Why do R&D labs succeed in creating new technology, but fail at bringing these innovations to market?

R&D labs don’t bring new innovations to market typically because they are charged with inventing new technology, but not the commercialization of those inventions. However, innovation requires bringing inventions to market.

Innovation requires creating value.

3 Reasons Why Inventions Don’t Get to Market

Invention for the sake of invention may be beneficial, if it, for example, extends internal capabilities. Stretching capabilities can create the opportunity for innovation. But inventions by themselves don’t get to market for a variety of reasons.

First, the metric used to measure the efficacy of R&D labs is often “number of patents awarded”. So inventions aren’t brought to market simply because once the patent has been issued, the job is done.

Second, there is perhaps no believable business case made which justifies the investment in commercialization. This happens because executives simply don’t “see” the market opportunity. Many famous disruption stories came about because executives of these companies suffered from this lack of understanding. Examples would be the failure of Kodak to commercialize its digital technology or Xerox and its computer technology.

This also happens when businesses simply don’t know how to commercialize new products because the company is optimized for marketing and selling existing products to existing markets. Using the same methods for new products and new markets results in failure.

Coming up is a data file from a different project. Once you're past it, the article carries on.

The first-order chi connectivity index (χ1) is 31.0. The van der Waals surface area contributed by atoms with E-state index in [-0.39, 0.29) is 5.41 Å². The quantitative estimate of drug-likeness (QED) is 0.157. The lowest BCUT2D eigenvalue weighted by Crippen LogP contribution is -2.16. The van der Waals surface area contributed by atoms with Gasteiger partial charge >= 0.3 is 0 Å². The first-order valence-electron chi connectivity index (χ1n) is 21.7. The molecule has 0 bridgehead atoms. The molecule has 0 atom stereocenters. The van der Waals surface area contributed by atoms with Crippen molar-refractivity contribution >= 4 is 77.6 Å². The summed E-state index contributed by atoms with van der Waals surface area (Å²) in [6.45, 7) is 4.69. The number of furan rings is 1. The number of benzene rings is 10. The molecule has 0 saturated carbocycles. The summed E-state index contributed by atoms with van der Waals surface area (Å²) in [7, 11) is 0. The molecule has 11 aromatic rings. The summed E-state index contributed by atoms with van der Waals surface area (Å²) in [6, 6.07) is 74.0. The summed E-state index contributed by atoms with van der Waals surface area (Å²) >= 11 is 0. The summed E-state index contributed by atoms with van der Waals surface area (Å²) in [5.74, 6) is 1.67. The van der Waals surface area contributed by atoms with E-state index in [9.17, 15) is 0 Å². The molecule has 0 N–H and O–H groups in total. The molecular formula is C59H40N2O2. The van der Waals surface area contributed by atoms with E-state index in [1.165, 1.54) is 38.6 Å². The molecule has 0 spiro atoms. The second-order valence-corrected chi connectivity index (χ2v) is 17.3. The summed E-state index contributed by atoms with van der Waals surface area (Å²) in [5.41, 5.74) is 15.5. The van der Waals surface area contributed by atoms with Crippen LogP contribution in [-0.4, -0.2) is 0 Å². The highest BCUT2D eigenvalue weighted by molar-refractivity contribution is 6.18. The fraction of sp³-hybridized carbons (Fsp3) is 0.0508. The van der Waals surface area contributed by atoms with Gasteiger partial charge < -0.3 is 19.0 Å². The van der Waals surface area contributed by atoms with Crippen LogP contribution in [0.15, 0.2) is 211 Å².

Third, it may also be the case that no market for the invention exists. This of course begs the question whether the investment in invention was worthwhile. In some cases the answer is yes, but in many, the answer is that the lack of market should have been investigated prior to spending the resources on invention.

A similar question is why corporate Innovation Labs so often fail.

These labs exist in companies that historically had no reason for research and development, per se. In other words, they are not strictly technological firms. There are a variety of explanations why these labs fail, too, including:

  • the mission of the lab is not aligned with corporate strategy

  • the purpose of the lab, in other words the desired outcomes, are not well-defined or shared with stakeholders

  • the funding of the lab comes from the operations budget so must justify its existence in annual budget meetings, while innovation requires more than one year to produce returns

  • labs often lack powerful internal ownership, so are the first to be cut when budget woes surface

  • labs fail to deliver meaningful impact

Both historically technology-driven firms and those new to tech (see digital transformation) face similar issues in the development and commercialization of innovation.

Fundamentally, innovation is seen as new technology (or at least new to the company or its customers), rather than new value creation. If one focuses on technology as the issue to overcome, then the risk of the technology is what is managed.

In other words, one focuses on overcoming technology hurdles. But most companies don’t actually face technical risk. If instead they viewed innovation from a value creation perspective, they would manage that as the fundamental risk.

How to Manage “Value Creation” Risk

So, the question becomes, how can you manage “value creation” risk?

The answer to that is simply stated. You can manage value creation risk by focusing on overcoming the hurdles of discovering and creating new value for customers. This can only be done in concert with the customer. It requires that you understand their needs, co-develop solutions, and experiment to validate or invalidate key business model assumptions.

This may be easier said than done, especially if the systems for gaining customer empathy are not already in place, but it must happen in order to survive.